˜

r· Del cross “ the curl

The curl of a vector ¬eld is a measure of the ¬eld™s tendency to circulate

about a point “ much like the divergence is a measure of the tendency of

the ¬eld to ¬‚ow away from a point. Once again we have Maxwell to

thank for the terminology; he settled on ˜˜curl™™ after considering several

alternatives, including ˜˜turn™™ and ˜˜twirl™™ (which he thought was some-

what racy).

Just as the divergence is found by considering the ¬‚ux through an

in¬nitesimal surface surrounding the point of interest, the curl at a spe-

ci¬ed point may be found by considering the circulation per unit area

over an in¬nitesimal path around that point. The mathematical de¬nition

of the curl of a vector ¬eld ˜ is

A

I

1

˜A ˜ d˜

curl°˜ ¼ r· ˜ lim °3:11Þ

AÞ A l;

DS!0 DS

C

where C is a path around the point of interest and DS is the surface area

enclosed by that path. In this de¬nition, the direction of the curl is the

normal direction of the surface for which the circulation is a maximum.

This expression is useful in de¬ning the curl, but it doesn™t offer much

help in actually calculating the curl of a speci¬ed ¬eld. You™ll ¬nd an

alternative expression for curl later in this section, but ¬rst you should

consider the vector ¬elds shown in Figure 3.7.

To ¬nd the locations of large curl in each of these ¬elds, imagine that

the ¬eld lines represent the ¬‚ow lines of a ¬‚uid. Then look for points at

(a) (b) (c)

1

7

6

5

2

4

3

Figure 3.7 Vector ¬elds with various values of curl.

77

Faraday™s law

which the ¬‚ow vectors on one side of the point are signi¬cantly different

(in magnitude, direction, or both) from the ¬‚ow vectors on the opposite

side of the point.

To aid this thought experiment, imagine holding a tiny paddlewheel at

each point in the ¬‚ow. If the ¬‚ow would cause the paddlewheel to rotate,

the center of the wheel marks a point of nonzero curl. The direction of the

curl is along the axis of the paddlewheel (as a vector, curl must have both

magnitude and direction). By convention, the positive-curl direction is

determined by the right-hand rule: if you curl the ¬ngers of your right hand

along the circulation, your thumb points in the direction of positive curl.

Using the paddlewheel test, you can see that points 1, 2, and 3 in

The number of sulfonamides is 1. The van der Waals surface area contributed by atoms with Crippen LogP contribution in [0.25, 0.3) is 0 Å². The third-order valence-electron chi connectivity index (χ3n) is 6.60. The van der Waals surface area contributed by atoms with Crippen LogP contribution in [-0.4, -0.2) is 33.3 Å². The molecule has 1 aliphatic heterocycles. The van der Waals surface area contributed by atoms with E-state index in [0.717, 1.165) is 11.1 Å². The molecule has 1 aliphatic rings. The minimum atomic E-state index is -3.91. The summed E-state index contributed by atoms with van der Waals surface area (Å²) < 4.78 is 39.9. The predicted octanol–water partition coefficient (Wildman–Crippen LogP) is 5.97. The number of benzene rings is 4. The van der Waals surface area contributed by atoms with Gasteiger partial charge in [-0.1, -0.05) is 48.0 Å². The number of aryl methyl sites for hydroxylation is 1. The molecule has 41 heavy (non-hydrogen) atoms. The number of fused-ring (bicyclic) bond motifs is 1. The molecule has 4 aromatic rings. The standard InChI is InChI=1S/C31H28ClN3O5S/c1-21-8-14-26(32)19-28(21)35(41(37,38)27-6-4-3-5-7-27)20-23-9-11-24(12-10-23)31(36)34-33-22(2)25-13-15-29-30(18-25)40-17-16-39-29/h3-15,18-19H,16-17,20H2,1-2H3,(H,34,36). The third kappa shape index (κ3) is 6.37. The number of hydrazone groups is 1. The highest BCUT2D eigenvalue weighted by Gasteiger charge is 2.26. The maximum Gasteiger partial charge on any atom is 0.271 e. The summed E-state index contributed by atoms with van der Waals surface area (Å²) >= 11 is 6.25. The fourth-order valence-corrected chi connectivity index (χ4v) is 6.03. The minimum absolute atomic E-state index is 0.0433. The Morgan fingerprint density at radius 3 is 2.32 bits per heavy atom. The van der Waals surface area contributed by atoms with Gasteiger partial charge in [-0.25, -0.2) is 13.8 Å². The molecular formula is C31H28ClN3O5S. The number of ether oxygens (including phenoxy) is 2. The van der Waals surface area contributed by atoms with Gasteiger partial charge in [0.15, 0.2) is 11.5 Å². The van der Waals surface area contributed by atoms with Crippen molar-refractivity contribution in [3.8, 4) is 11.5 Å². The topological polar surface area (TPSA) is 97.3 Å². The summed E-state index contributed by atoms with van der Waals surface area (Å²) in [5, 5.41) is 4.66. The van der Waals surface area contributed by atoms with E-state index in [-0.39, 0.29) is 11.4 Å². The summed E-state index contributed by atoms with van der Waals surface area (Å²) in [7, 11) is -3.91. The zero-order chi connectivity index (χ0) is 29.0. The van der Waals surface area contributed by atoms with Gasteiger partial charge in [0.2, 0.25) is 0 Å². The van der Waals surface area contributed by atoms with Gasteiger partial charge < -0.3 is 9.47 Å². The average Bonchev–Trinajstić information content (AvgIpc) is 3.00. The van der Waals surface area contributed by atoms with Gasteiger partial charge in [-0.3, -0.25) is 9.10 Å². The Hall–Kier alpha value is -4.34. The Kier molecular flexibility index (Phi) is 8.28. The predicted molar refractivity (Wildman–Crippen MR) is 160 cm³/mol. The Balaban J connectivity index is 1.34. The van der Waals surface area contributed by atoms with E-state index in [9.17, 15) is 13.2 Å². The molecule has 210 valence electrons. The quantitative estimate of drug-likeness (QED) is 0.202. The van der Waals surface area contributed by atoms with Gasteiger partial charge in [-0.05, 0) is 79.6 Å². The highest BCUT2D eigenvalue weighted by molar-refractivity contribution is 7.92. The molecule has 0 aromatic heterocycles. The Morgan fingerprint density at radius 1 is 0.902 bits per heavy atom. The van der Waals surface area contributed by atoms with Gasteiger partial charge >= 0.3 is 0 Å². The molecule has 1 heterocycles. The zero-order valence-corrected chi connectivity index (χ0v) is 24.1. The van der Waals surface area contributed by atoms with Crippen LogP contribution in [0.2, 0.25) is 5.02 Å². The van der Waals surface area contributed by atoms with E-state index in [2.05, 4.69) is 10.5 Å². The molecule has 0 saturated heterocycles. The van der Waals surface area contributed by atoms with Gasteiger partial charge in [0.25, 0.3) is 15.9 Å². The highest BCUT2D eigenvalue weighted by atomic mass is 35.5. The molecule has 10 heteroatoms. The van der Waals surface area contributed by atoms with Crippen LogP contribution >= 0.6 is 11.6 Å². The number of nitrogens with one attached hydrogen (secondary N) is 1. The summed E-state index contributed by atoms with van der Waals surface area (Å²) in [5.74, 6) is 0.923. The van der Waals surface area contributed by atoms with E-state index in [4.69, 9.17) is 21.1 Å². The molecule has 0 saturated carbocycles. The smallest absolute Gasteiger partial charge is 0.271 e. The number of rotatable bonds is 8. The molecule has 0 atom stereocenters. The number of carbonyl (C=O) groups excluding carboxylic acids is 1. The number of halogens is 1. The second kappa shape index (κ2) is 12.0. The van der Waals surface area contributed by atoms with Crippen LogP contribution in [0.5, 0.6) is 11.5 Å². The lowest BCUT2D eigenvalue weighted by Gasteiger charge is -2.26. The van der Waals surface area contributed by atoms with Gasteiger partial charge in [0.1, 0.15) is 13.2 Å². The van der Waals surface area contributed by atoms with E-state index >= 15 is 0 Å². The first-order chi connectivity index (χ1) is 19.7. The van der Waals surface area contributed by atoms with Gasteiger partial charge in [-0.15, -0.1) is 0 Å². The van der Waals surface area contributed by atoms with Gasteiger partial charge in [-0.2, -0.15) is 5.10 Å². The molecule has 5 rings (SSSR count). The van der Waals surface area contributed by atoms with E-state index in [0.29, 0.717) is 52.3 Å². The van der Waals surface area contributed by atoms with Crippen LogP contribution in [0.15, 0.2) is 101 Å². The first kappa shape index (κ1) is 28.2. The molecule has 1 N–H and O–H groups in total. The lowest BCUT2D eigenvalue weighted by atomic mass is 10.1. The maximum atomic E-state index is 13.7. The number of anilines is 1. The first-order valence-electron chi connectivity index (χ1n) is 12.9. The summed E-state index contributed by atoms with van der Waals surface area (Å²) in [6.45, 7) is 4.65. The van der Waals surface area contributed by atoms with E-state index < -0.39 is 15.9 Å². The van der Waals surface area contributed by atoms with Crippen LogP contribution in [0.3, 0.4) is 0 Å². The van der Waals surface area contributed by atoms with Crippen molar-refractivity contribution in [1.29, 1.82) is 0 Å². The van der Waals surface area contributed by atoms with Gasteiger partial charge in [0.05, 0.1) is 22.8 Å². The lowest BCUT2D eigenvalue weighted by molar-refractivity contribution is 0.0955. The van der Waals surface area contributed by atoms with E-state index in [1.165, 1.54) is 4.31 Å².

Figure 3.7(a) and points 4 and 5 in Figure 3.7(b) are high-curl locations.

The uniform ¬‚ow around point 6 in Figure 3.7(b) and the diverging ¬‚ow

lines around point 7 in Figure 3.7(b) would not cause a tiny paddlewheel

to rotate, meaning that these are points of low or zero curl.

To make this quantitative, you can use the differential form of the curl

˜

or ˜˜del cross™™ °r·Þ operator in Cartesian coordinates:

@ ^@ ^@

˜A · °^ x þ ^ y þ ^ z Þ:

r· ˜ ¼ ^ þ j þ k °3:12Þ

i iA jA kA

@x @y @z

The vector cross-product may be written as a determinant:

^ ^ ^

i j k

r· ˜ ¼ @x @y @z ;

˜A @@@ °3:13Þ

Ax A y Az

which expands to

@Az @Ay ^ @Ax @Az ^ @Ay @Ax ^

˜A

r· ˜ ¼ À iþ À jþ À °3:14Þ

k:

@y @z @z @x @x @y

Note that each component of the curl of ˜ indicates the tendency of the

A

¬eld to rotate in one of the coordinate planes. If the curl of the ¬eld at a

point has a large x-component, it means that the ¬eld has signi¬cant

circulation about that point in the y“z plane. The overall direction of the

curl represents the axis about which the rotation is greatest, with the

sense of the rotation given by the right-hand rule.

If you™re wondering how the terms in this equation measure rotation,

consider the vector ¬elds shown in Figure 3.8. Look ¬rst at the ¬eld in

78 A student™s guide to Maxwell™s Equations

(a) (b)

z

z

y

y

x x

Figure 3.8 Effect of @Ay/@z and @Az/@Y on value of curl.

Figure 3.8(a) and the x-component of the curl in the equation: this term

involves the change in Az with y and the change in Ay with z. Proceeding

along the y-axis from the left side of the point of interest to the right, Az is

clearly increasing (it is negative on the left side of the point of interest and

positive on the right side), so the term @Az/@y must be positive. Looking

now at Ay, you can see that it is positive below the point of interest and

negative above, so it is decreasing along the z axis. Thus, @Ay/@z is

negative, which means that it increases the value of the curl when it is

subtracted from @Az/@y. Thus the curl has a large value at the point of